Tale/innlegg | Dato: 07.06.2018 | Barne- og likestillingsdepartementet
Innlegg på konferansen "Innovation for all 2018: European Business Workshop in Inclusive Design", på DogA i Oslo, 7. juni 2018.
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Universal design as a tool for innovation, is one of your main topics for the next days. It's a topic that belongs at the very center of our attention regarding the development of our future society. How can we combine technology and entrepreneurship to develop liveable and inclusive environments? During the next two days you will attend lectures by internationally renowned designers and participate in challenging workshops.
Universal design, or inclusive design if you prefer, is about equality, equal opportunities and a society without obstacles and unpractical solutions.
Universal design contributes to more people working and participating in society. Universal design is sound economics and supports a sustainable society.
One of the important concerns of the Norwegian government is to develop a good society for all. The Government’s vision is a society where everyone can take part.
Employment is a key issue. Like many countries in Europe, North America and Asia, Norway will experience a change in the population’s age over the next decades. There will be more senior citizens, and less young people to fill the jobs in both the public and private sectors. We also know that more senior citizens will require an increased need for care workers.
How can we address these challenges?
The most obvious answer is that we need more people in the work force. We need to reduce the number of people who, for various reasons stop working. We need to increase the number of people who can stay in work longer and we need to include more people with disabilities in the work force. Universal design is a key factor in this respect.
It is often stated that inclusive design is necessary for some and important for all. But do most people realize that accessibility and inclusive design is important for themselves too? And moreover; are they willing to pay for such qualities?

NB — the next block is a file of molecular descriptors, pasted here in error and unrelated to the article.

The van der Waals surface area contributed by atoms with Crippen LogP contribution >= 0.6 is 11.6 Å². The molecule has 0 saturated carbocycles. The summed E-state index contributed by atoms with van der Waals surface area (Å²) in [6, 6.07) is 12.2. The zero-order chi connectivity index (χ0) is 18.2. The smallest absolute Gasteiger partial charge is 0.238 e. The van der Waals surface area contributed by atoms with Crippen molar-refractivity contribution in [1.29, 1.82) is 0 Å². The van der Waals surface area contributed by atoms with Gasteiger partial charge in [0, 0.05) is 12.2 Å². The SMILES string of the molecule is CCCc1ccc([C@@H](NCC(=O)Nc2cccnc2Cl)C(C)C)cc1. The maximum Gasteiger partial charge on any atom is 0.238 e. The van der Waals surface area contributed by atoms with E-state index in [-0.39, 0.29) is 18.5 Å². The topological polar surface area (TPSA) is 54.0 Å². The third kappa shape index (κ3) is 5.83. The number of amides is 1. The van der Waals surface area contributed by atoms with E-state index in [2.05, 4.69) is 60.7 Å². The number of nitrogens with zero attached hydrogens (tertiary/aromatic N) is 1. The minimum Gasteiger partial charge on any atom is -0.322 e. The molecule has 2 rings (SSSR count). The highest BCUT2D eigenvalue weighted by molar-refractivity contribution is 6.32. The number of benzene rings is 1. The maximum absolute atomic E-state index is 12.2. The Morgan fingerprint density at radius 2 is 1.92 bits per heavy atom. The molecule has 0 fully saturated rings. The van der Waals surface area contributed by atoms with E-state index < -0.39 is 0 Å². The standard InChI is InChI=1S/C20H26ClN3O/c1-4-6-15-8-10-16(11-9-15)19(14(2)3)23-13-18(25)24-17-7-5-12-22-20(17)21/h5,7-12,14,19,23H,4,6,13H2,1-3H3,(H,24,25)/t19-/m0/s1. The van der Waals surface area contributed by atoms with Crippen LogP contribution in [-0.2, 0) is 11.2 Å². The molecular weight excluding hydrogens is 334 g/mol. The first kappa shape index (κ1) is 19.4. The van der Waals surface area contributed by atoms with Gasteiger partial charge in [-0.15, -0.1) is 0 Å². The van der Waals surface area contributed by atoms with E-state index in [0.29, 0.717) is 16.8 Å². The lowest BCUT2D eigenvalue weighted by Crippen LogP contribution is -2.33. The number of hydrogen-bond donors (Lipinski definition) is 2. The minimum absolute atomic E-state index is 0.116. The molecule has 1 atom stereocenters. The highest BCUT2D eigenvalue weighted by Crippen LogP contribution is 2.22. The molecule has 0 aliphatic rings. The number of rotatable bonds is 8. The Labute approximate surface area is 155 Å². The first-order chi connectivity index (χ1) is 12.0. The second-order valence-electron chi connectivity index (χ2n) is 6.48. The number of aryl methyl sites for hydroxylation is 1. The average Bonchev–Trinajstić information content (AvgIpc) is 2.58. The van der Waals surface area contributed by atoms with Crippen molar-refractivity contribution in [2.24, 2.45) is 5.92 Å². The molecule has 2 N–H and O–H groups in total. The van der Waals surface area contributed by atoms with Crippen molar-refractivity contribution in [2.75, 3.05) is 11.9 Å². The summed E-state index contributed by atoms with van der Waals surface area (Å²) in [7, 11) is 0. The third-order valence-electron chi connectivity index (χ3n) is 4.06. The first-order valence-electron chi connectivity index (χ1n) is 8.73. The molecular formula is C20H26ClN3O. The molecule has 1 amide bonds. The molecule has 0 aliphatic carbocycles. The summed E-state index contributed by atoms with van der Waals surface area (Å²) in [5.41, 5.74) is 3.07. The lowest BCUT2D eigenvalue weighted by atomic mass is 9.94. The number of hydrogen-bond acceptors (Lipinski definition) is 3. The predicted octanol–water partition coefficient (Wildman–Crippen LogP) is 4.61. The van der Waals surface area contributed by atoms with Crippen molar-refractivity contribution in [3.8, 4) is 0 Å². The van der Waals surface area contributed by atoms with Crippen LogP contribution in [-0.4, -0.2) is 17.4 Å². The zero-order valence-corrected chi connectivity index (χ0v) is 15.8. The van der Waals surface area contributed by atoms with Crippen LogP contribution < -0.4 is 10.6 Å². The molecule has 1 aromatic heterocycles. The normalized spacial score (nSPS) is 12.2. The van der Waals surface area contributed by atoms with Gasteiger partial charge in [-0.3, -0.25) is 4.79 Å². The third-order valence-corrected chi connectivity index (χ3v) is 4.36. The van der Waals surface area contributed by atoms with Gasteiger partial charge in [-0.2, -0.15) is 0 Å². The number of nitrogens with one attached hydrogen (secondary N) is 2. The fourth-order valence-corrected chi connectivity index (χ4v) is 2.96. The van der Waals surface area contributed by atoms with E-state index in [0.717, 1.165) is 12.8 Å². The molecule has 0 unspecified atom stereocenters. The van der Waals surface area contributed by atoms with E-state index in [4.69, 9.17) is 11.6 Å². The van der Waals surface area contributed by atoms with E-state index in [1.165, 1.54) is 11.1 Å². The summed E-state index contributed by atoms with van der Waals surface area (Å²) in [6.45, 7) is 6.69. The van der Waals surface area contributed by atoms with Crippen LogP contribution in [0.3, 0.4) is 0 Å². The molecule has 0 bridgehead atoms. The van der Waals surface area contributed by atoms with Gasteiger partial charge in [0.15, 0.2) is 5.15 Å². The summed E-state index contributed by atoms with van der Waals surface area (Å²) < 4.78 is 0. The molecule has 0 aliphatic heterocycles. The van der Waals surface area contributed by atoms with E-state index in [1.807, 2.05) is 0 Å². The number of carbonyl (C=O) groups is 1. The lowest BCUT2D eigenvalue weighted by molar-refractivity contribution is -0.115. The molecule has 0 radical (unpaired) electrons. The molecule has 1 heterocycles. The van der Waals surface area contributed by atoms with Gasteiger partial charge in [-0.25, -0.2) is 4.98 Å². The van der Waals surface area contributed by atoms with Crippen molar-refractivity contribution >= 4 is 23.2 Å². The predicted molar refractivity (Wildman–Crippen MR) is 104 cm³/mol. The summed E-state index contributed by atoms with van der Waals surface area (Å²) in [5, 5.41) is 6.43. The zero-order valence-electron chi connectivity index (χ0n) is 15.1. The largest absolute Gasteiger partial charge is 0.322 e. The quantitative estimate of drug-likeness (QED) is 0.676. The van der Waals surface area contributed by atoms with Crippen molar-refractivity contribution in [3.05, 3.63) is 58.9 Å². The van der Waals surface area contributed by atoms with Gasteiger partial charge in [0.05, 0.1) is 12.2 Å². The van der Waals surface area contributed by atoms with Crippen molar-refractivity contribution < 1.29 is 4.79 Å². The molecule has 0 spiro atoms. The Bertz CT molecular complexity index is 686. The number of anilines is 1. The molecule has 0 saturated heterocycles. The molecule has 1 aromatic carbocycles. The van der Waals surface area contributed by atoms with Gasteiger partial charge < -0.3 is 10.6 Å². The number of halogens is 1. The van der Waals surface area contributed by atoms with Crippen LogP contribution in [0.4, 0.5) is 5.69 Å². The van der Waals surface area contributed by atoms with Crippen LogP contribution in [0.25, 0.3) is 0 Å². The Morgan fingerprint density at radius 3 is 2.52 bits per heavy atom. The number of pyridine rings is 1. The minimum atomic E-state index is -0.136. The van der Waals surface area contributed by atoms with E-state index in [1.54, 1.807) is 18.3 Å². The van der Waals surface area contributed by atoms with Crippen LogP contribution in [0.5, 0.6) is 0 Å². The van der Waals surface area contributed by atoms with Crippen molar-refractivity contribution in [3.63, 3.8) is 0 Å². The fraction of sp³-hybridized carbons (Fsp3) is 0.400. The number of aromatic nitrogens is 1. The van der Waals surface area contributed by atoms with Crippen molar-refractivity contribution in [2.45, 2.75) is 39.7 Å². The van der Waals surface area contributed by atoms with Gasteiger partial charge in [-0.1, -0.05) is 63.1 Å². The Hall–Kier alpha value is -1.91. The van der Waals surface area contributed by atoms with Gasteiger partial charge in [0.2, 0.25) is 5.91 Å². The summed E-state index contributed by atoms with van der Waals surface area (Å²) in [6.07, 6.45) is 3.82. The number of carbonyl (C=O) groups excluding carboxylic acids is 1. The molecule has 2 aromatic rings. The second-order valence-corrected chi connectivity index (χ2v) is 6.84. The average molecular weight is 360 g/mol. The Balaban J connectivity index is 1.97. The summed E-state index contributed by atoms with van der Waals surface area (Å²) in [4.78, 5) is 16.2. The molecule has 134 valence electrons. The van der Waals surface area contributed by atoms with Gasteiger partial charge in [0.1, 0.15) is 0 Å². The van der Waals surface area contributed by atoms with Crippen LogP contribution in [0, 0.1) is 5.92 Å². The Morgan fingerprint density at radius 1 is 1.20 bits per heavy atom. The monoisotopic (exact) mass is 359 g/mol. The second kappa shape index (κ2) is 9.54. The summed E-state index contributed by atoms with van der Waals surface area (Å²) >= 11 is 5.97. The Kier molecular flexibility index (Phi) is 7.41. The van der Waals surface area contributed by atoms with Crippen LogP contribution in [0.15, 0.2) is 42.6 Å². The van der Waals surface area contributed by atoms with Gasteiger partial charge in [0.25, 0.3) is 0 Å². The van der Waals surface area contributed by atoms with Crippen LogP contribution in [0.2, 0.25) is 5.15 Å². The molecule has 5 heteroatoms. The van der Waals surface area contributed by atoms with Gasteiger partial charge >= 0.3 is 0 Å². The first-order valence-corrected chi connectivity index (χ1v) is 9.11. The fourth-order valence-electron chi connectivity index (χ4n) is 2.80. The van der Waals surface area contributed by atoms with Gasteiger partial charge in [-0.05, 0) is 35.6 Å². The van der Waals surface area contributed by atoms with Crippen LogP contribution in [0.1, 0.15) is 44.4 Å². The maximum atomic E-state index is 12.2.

Yes, they are.
Two important research projects carried out in Norway over the last years have given us more insight into how people value inclusive design features.
We now know that the average bus-passenger is willing to pay a higher price for the bus ticket if the entrance to the bus has no steps. Auditory and visual information about the next stops are also valued.
A resent research project concluded that the same goes for buildings and out-door areas. 800 Norwegians were asked how they valued a range of inclusive design qualities. Again they were willing to pay more to visit buildings with accessible entrance, good illumination, lifts and well-marked doors.
Universal design is a good investment and increases the value of buildings, buses and products.
This government is committed to work for a universally designed society.
An important tool in the government's work for a universally designed society is the Action plan for universal design. The plan emphasises the importance of universal design in ICT and welfare- and everyday technology.
Universal design is important for each and one of us, and for the social and economic sustainability of our society.
Universal design is good for equality and good for business.
I appreciate that Design and Architecture Norway is taking on this perspective. This is why we continue to support this important conference.
This conference contributes to a better tomorrow. I would like to see a continuing stream of innovative inclusive design. To achieve this we need the dedication and creativity of designers.
I wish you all two interesting and inspiring days!
Thank you for your attention.